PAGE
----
The only way you’re lucky enough to check out this one is if you already bought your tix friends because it’s SOLD OUT. Which isn’t totally surprising since Boulder--->Denver--->Bloodshot Records band The Yawpers are hanging out at home for the release of their newest album “American Man.” They’ve got quite a badass tour schedule, which you can peep here. So here’s to hoping you’re one of the lucky few shotgunning beers with these good ol’ American boys tonight.

And whether you’re headed to the show or not, watch The Yawpers “Doing it Right”:

The Next Day (Sunday, 11/22)

The Lovebirds and Theresa Peterson at Vapor Distillery 7PM-9PM

Lady projects + Vapored libations= All good things.” That’s what’s up with Sunday’s gig at Vapor Distillery. San Diego duo Veronica May & Lindsay White are The Lovebirds and they’re going to be bringing some “folk that pops” to you Boulder. Local staple and Boulder-in-the-Round creator Theresa Peterson will be opening the show. So go check out all three of these lovely ladies! It’s going to be a great end to the weekend.

Check out The Lovebirds “UNI” here:

So many killer shows. See you out there Boulder!

-Hannah

Follow Hannah on Instagram and Twitter.

All photos, videos, and embedded tracks per the artists featured and those credited. This feature was edited for brevity and clarity by BolderBeat.

Producer Robbie Stiefel: Wolves, Making Studio Magic, & Finding That Thing.

By: Hannah Oreskovich

Robbie Stiefel is a talented set of ears crafting tunes with several of your favorite local bands.

Ben Hanna and the Knighthawks. A Shadow of Jaguar. Whiskey Autumn. Greg Corcione. These are just a few of the Boulder-based acts that producer Robbie Stiefel has worked with over the past few months. And after recently watching Stiefel insert his own beats and sounds to a band’s live performance while he sat next to me at The No Name, I can see why so many local acts are partnering with him. His job is to bring that thing into a band’s recording. That thing. You know, the one that every musician is always chasing. And the one that Robbie can somehow hear in his head whenever he listens to a track. So I sat down with him over a giant calzone to find out exactly how he does it. How did he develop finding that thing? And this is what he told me:

Stiefel’s from the East Coast. He grew up in DC, started playing sax at 11, and followed that with guitar, which is when he says “the addiction started.” Toss in his Dad’s love for James Brown and Stiefel’s own discovery of Zeppelin’s discography at 13 and there was Robbie: a kid obsessed with sound.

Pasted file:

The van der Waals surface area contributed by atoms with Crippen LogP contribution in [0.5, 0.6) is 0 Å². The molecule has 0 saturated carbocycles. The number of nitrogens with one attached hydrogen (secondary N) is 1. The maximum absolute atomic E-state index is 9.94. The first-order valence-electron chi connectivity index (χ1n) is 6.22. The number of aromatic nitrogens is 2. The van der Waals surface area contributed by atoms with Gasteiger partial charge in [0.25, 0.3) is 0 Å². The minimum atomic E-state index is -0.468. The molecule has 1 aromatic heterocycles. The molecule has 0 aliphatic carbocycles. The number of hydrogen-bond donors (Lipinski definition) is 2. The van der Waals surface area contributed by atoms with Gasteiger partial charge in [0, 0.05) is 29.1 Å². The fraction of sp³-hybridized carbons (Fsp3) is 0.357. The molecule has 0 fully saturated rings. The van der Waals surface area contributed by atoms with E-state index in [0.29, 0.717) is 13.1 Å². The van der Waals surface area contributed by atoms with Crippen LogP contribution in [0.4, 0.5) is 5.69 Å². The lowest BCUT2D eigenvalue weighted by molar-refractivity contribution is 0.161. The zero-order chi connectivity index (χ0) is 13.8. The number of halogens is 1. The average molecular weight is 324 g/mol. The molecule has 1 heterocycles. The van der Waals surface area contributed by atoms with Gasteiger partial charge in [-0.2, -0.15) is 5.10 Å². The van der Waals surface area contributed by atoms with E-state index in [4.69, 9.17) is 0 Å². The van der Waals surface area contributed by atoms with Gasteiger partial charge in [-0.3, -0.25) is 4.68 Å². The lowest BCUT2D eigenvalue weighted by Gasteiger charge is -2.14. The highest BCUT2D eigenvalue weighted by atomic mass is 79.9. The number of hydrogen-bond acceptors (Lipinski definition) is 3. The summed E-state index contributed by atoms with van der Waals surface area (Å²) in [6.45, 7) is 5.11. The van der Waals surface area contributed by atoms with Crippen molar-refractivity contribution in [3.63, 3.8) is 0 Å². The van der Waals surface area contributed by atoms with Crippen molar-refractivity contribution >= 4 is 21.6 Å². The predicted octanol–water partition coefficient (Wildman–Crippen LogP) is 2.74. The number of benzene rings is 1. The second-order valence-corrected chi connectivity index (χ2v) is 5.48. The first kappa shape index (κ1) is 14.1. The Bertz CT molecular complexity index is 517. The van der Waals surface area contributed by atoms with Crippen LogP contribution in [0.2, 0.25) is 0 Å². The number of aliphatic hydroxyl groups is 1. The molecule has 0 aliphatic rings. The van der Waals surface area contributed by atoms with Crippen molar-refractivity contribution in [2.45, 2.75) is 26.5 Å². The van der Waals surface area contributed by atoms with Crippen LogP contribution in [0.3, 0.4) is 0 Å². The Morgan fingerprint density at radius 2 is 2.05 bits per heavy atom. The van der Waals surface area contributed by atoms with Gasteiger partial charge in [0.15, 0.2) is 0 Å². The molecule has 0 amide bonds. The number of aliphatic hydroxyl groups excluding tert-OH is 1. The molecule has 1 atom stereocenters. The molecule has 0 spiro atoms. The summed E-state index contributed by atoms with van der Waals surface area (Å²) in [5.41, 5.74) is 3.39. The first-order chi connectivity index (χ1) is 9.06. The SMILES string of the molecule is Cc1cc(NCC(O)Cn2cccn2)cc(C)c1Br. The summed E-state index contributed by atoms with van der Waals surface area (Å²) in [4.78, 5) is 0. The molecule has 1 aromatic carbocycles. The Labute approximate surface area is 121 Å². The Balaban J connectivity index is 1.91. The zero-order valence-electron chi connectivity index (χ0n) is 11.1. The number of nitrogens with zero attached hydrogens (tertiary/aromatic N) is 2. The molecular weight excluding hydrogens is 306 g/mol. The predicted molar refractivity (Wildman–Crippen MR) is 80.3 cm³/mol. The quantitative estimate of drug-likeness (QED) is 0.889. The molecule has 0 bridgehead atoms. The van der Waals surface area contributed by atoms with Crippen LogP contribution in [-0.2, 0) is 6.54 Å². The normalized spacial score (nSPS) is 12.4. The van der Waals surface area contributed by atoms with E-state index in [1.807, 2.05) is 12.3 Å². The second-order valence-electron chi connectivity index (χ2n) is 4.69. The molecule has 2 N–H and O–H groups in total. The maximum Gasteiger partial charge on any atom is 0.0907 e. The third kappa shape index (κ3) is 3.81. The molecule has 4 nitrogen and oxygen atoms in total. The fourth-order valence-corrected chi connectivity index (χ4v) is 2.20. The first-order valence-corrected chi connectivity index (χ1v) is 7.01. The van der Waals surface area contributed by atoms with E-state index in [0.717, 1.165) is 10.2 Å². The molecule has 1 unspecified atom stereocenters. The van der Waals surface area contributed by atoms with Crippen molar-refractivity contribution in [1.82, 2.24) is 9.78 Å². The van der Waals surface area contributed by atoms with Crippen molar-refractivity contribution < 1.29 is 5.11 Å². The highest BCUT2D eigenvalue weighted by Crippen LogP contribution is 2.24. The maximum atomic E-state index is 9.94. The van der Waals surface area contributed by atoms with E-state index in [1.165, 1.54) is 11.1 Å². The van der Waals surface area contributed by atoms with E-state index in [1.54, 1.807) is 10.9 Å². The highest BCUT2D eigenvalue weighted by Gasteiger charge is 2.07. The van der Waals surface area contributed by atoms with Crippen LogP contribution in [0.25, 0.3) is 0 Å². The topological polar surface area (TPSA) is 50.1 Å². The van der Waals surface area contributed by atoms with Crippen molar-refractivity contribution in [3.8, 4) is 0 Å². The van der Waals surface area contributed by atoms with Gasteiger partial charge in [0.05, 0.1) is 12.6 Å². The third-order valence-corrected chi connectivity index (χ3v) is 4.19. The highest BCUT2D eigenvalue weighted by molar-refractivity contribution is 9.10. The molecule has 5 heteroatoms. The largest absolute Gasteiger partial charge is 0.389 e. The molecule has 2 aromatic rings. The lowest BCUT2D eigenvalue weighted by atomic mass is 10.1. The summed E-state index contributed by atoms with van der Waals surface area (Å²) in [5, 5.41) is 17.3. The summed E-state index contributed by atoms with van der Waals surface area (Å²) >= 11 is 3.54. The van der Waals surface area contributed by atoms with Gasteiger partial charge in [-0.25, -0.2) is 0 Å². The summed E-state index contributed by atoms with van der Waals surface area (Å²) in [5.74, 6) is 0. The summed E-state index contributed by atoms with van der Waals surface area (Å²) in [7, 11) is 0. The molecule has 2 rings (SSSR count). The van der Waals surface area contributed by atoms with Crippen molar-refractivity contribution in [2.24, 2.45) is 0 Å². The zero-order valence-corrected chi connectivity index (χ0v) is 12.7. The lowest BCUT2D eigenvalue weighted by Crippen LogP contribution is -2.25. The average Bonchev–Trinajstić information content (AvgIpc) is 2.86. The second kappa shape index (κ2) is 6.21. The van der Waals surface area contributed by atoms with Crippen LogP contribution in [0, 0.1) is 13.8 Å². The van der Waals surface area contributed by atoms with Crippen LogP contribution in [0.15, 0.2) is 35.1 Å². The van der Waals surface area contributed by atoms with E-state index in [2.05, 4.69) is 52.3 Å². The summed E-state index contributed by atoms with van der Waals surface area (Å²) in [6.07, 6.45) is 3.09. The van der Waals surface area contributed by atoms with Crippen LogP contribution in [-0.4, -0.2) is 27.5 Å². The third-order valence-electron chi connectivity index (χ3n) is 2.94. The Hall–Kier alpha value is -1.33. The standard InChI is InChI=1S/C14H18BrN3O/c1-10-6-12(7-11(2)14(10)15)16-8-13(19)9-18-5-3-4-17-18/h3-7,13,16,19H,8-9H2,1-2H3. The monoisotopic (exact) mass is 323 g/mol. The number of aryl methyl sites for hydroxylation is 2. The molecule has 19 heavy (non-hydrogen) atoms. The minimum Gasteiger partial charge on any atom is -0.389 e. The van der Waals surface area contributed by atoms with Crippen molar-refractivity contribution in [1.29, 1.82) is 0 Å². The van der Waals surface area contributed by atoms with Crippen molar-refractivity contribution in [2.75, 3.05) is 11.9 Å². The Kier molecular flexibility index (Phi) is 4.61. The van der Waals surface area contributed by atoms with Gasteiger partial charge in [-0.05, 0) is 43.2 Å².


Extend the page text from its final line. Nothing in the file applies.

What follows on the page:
“I used to sneak into my high school gym and re-record songs with this rudimentary cassette four-track trying to recreate Led sounds using ambient rooms. I was always trying to capture different noises, different ways to do something. And I played in a couple of high school bands too.”

Robbie at   The Crucible Recording Studio  . Photo Credit: Kristy Gray.

Robbie at The Crucible Recording Studio. Photo Credit: Kristy Gray.

And eventually, playing in bands is actually what brought Stiefel to Colorado.

“My first more serious band project was Ego Vs Id. I grew up with Jesse [Parmet, currently of The Yawpers] and when we first moved here, he had this big house and it was basically just a studio for us. It was like our college- we were just teaching ourselves and experimenting for a couple of years with different recording techniques. Eventually, things got more serious with Ego Vs Id and we had unlimited access to a local studio. We actually just worked for a year and a half on an album and learned to craft songs in the studio, trying to make them sound effortless. Making that album solidified something in me.”

But, like many bands, eventually the guys went their separate ways into other projects. And for Stiefel, the most serious of those became production.

“I ended up moving to the Bay area for awhile. I worked with artists there and made connections at different studios. And then I made my way back here eventually and have kind of been doing that same thing.”

Stiefel at   The Crucible Recording Studio   with Whiskey Autumn. Photo Credit: Kristy Gray. 

Stiefel at The Crucible Recording Studio with Whiskey Autumn. Photo Credit: Kristy Gray.